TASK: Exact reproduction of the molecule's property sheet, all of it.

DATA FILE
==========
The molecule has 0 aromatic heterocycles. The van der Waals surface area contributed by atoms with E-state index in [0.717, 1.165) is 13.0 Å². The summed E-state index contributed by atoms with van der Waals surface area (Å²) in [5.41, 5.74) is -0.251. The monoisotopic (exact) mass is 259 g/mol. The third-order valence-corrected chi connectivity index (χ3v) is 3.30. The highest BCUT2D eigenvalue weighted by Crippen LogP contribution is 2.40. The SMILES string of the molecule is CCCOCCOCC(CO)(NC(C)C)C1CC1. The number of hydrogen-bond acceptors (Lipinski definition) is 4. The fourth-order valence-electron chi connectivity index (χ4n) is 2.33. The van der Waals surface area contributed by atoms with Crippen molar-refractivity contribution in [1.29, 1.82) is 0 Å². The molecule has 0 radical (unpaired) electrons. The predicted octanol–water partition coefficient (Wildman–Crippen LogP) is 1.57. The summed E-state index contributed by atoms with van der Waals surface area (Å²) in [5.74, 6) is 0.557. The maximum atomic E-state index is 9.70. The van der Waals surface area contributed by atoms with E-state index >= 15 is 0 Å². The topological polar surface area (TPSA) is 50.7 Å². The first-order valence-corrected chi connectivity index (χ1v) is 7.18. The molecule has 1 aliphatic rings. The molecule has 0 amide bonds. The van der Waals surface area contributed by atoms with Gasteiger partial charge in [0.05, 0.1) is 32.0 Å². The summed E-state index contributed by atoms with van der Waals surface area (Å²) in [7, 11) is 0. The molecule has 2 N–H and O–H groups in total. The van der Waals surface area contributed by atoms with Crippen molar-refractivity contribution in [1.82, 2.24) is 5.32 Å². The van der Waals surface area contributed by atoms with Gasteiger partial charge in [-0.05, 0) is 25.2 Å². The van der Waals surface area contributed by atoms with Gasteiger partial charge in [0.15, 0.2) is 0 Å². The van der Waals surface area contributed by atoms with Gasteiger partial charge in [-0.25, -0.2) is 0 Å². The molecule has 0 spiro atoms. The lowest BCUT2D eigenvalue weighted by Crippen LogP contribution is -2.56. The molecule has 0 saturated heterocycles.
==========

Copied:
The molecule has 0 aromatic heterocycles. The van der Waals surface area contributed by atoms with E-state index in [0.717, 1.165) is 13.0 Å². The summed E-state index contributed by atoms with van der Waals surface area (Å²) in [5.41, 5.74) is -0.251. The monoisotopic (exact) mass is 259 g/mol. The third-order valence-corrected chi connectivity index (χ3v) is 3.30. The highest BCUT2D eigenvalue weighted by Crippen LogP contribution is 2.40. The SMILES string of the molecule is CCCOCCOCC(CO)(NC(C)C)C1CC1. The number of hydrogen-bond acceptors (Lipinski definition) is 4. The fourth-order valence-electron chi connectivity index (χ4n) is 2.33. The van der Waals surface area contributed by atoms with Crippen molar-refractivity contribution in [1.29, 1.82) is 0 Å². The molecule has 0 radical (unpaired) electrons. The predicted octanol–water partition coefficient (Wildman–Crippen LogP) is 1.57. The summed E-state index contributed by atoms with van der Waals surface area (Å²) in [5.74, 6) is 0.557. The maximum atomic E-state index is 9.70. The van der Waals surface area contributed by atoms with E-state index >= 15 is 0 Å². The topological polar surface area (TPSA) is 50.7 Å². The first-order valence-corrected chi connectivity index (χ1v) is 7.18. The molecule has 1 aliphatic rings. The molecule has 0 amide bonds. The van der Waals surface area contributed by atoms with Gasteiger partial charge in [0.05, 0.1) is 32.0 Å². The summed E-state index contributed by atoms with van der Waals surface area (Å²) in [7, 11) is 0. The molecule has 2 N–H and O–H groups in total. The van der Waals surface area contributed by atoms with Crippen molar-refractivity contribution in [1.82, 2.24) is 5.32 Å². The van der Waals surface area contributed by atoms with Gasteiger partial charge in [-0.05, 0) is 25.2 Å². The van der Waals surface area contributed by atoms with Gasteiger partial charge in [0.15, 0.2) is 0 Å². The van der Waals surface area contributed by atoms with Gasteiger partial charge in [-0.25, -0.2) is 0 Å². The molecule has 0 spiro atoms. The lowest BCUT2D eigenvalue weighted by Crippen LogP contribution is -2.56. The molecule has 0 saturated heterocycles.